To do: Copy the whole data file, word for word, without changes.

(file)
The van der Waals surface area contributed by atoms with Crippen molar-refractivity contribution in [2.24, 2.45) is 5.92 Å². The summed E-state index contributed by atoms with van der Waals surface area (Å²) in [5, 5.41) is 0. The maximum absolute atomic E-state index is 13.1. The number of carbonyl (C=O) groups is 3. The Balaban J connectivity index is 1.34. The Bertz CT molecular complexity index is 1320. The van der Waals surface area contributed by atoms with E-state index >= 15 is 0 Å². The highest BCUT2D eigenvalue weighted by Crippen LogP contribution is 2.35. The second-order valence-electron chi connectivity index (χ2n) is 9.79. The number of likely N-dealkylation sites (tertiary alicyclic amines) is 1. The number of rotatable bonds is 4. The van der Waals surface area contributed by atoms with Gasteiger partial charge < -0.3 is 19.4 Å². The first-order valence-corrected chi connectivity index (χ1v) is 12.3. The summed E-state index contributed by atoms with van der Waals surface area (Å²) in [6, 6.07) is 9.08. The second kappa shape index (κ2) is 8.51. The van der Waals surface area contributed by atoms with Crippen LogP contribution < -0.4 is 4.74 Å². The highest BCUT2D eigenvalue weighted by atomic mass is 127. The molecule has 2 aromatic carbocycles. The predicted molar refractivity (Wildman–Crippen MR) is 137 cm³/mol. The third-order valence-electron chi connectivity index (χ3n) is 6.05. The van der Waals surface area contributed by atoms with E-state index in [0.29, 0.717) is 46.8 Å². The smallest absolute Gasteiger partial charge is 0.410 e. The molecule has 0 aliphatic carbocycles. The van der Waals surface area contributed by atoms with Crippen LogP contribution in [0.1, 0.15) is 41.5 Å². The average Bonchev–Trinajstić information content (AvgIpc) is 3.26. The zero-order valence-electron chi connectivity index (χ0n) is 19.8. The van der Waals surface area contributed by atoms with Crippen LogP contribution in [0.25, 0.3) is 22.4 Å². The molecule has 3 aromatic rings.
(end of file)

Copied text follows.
The van der Waals surface area contributed by atoms with Crippen molar-refractivity contribution in [2.24, 2.45) is 5.92 Å². The summed E-state index contributed by atoms with van der Waals surface area (Å²) in [5, 5.41) is 0. The maximum absolute atomic E-state index is 13.1. The number of carbonyl (C=O) groups is 3. The Balaban J connectivity index is 1.34. The Bertz CT molecular complexity index is 1320. The van der Waals surface area contributed by atoms with E-state index >= 15 is 0 Å². The highest BCUT2D eigenvalue weighted by Crippen LogP contribution is 2.35. The second-order valence-electron chi connectivity index (χ2n) is 9.79. The number of likely N-dealkylation sites (tertiary alicyclic amines) is 1. The number of rotatable bonds is 4. The van der Waals surface area contributed by atoms with Gasteiger partial charge < -0.3 is 19.4 Å². The first-order valence-corrected chi connectivity index (χ1v) is 12.3. The summed E-state index contributed by atoms with van der Waals surface area (Å²) in [6, 6.07) is 9.08. The second kappa shape index (κ2) is 8.51. The van der Waals surface area contributed by atoms with Crippen LogP contribution < -0.4 is 4.74 Å². The highest BCUT2D eigenvalue weighted by atomic mass is 127. The molecule has 2 aromatic carbocycles. The predicted molar refractivity (Wildman–Crippen MR) is 137 cm³/mol. The third-order valence-electron chi connectivity index (χ3n) is 6.05. The van der Waals surface area contributed by atoms with E-state index in [0.29, 0.717) is 46.8 Å². The smallest absolute Gasteiger partial charge is 0.410 e. The molecule has 0 aliphatic carbocycles. The van der Waals surface area contributed by atoms with Crippen LogP contribution in [0.1, 0.15) is 41.5 Å². The average Bonchev–Trinajstić information content (AvgIpc) is 3.26. The zero-order valence-electron chi connectivity index (χ0n) is 19.8. The van der Waals surface area contributed by atoms with Crippen LogP contribution in [0.25, 0.3) is 22.4 Å². The molecule has 3 aromatic rings.